Though there are many variants of EFT, I usually use just Gary's basic recipe, because it's so phenomenally effective.
I speak at a lot of psychology and medical conferences, and often my audience of nurses, physicians, psychotherapists and the like know nothing about EFT. I often do a group EFT presentation onstage, after an hour's theoretical presentation based on my book The Genie in Your Genes, which describes the excellent scientific basis behind EFT, and lets the audience know that EFT has a good base of evidence. Then I get them all tapping! At a recent conference, presenting to about 100 medical professionals at Massey University in New Zealand, I worked with a group of five people with pain.
One of them was a 52 year old German female physician with a fractured wrist. The broken wrist had occurred while on a camping trip two weeks prior. I asked her how severe her pain was on the 0 to 10 scale, and she said 7.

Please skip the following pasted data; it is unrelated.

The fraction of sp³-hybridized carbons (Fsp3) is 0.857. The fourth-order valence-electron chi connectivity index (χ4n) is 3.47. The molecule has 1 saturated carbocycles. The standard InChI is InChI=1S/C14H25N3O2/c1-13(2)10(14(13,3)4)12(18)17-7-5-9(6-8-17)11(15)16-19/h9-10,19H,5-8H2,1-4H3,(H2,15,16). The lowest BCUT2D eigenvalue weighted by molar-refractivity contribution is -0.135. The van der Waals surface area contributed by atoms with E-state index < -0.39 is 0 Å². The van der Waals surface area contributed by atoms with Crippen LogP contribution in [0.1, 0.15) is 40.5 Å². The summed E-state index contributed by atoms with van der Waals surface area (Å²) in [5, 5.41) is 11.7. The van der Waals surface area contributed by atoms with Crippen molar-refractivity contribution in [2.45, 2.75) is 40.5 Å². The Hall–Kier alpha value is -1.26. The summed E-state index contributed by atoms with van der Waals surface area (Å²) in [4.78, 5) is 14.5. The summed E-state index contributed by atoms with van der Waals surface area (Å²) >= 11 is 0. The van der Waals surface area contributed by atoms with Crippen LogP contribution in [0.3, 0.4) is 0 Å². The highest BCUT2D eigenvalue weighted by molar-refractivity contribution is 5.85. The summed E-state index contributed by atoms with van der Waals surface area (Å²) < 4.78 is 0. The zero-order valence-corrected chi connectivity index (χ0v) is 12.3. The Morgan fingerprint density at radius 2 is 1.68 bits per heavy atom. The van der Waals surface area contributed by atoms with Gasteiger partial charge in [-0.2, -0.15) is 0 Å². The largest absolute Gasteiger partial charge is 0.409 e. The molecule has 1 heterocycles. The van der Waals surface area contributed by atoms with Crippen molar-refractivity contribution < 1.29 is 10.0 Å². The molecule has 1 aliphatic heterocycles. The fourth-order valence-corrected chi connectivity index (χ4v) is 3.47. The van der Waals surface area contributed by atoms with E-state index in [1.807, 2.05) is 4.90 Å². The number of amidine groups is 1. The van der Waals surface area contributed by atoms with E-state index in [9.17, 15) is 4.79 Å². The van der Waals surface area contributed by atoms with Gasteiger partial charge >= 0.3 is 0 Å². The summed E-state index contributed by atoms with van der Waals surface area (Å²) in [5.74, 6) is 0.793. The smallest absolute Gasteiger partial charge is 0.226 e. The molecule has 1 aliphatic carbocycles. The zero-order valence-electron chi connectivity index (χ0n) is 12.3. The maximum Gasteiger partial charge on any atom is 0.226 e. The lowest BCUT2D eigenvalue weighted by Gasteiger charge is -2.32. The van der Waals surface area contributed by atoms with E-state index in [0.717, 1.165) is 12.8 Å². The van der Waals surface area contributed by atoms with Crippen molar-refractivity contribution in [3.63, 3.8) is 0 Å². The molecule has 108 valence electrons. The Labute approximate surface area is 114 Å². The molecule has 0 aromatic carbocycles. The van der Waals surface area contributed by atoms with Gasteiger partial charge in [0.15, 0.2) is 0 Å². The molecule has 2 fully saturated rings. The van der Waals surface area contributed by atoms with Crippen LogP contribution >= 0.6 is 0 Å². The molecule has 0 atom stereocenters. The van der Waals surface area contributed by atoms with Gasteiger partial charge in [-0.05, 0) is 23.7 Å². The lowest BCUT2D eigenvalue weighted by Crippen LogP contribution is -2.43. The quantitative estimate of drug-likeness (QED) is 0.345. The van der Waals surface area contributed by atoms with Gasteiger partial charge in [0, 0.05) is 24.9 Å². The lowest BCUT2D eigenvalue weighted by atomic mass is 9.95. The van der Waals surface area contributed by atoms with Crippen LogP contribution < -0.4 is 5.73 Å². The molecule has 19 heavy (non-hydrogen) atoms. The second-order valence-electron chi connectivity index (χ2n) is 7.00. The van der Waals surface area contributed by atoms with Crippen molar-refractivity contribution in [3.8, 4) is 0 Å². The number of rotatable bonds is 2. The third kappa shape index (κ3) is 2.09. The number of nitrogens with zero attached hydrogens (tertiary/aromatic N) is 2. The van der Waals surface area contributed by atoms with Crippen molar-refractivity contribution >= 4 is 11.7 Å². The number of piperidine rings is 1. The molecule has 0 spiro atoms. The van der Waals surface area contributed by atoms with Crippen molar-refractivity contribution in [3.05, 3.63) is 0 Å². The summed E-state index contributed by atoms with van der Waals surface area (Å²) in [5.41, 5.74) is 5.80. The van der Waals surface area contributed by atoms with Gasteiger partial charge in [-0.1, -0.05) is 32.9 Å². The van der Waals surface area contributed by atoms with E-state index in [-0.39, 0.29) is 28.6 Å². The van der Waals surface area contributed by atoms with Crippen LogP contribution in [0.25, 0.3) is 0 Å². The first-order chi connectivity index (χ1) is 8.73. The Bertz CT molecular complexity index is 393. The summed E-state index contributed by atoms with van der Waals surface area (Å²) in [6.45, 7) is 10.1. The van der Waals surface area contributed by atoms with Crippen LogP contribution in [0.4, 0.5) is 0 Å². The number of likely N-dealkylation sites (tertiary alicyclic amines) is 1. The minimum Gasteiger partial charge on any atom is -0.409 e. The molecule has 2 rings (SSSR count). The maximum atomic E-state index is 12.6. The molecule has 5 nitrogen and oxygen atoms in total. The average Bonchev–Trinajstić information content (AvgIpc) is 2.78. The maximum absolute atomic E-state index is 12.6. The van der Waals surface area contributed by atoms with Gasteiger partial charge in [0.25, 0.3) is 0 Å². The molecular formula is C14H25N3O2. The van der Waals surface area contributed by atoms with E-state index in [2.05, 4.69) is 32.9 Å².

When I asked her to identify an emotionally triggering incident associated with the fracture, she was puzzled, and couldn't find one. She said she'd slipped while walking across a log that served as a bridge over a brook. She grabbed a branch, but fell anyway, twisted her arm, and broke her wrist.
I asked to mine the circumstances around the fracture for any possible emotional factors. After thinking long and hard, she said, “I was camping with my daughter. I didn’t want to go hiking that day, but she made me go with her. I was resentful about that,” though on the actual hike she reported that she had been “having a good time.”
I asked her to recall her resentment of her daughter, and identify where that feeling was located in her body. She pointed to her solar plexus, and rated it a 7 out of 10 in emotional intensity. I find that people with fractures or pain almost always have a different site in their body where their feelings come to focus, so it's important to get a measure of their level of intensity for both the injury, and a second one for the emotions. Read on
Saturday, May 09, 2009
EFT for a broken wrist
Article by Dawson Church